Treating Water and Managing Hydration on the Appalachian Trail
Water is the most important resource thru-hikers must learn to manage on the Appalachian Trail. Water is typically easy to find—as hikers meander through the woods they’ll cross numerous fresh springs, streams, ponds, rivers, and lakes from which they can draw water. It is not uncommon for hikers to pass multiple water sources in a single day. Shelters and popular campsites are also usually positioned within reach of a water source. Guidebooks, apps, and some maps will mark the locations of viable water sources for hikers to take advantage of.
It is important to note that water sources listed on maps or guidebooks can sometimes dry out in drought conditions. Local climate and weather conditions can affect the availability of water on certain areas of the trail (we’re looking at you, Pennsylvania in July). If there is an area displaying uncommonly low water levels, local rangers and trail clubs might post alerts to keep hikers informed. Be sure to stay prepared in case of dried-up sources, and don’t rely on other people or organizations to keep you up to date.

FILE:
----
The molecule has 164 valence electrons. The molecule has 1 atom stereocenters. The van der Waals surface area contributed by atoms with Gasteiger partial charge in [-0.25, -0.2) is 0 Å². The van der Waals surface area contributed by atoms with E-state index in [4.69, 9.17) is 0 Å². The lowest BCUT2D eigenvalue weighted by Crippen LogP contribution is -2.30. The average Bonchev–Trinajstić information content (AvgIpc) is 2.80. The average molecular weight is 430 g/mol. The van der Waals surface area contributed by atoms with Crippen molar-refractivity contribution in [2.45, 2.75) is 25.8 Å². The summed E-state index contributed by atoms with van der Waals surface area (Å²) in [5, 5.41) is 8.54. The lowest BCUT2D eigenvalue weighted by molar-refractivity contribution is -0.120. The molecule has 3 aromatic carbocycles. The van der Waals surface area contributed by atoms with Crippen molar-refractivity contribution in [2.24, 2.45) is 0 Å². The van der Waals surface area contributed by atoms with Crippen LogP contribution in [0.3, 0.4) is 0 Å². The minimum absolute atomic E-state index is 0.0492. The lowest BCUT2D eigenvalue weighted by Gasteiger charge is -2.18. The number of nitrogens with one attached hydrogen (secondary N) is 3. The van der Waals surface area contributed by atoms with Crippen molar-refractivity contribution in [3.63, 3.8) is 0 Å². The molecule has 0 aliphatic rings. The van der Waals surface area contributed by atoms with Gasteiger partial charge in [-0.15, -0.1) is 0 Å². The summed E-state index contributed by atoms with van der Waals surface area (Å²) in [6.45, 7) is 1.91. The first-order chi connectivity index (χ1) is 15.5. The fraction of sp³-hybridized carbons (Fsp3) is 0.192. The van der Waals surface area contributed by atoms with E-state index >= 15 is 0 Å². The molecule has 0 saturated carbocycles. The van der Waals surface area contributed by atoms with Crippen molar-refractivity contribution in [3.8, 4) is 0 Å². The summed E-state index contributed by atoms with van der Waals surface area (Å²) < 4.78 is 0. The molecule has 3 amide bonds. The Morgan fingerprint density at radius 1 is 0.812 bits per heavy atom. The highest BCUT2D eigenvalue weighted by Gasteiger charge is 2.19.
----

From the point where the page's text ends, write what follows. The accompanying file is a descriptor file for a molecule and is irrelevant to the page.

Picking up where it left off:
The amount of water hikers need to carry at a time depends primarily on the number of water sources available on a given day. Crossing fewer water sources necessitates carrying greater amounts. However, if water is abundant on a section of trail, it becomes more a matter of personal preference.
With any open backcountry water source there is an inherent risk of contamination. The water found along the AT is likely not swimming with parasites, but the obvious problem with viruses and microscopic organisms is that you can’t tell if they’re there just by looking.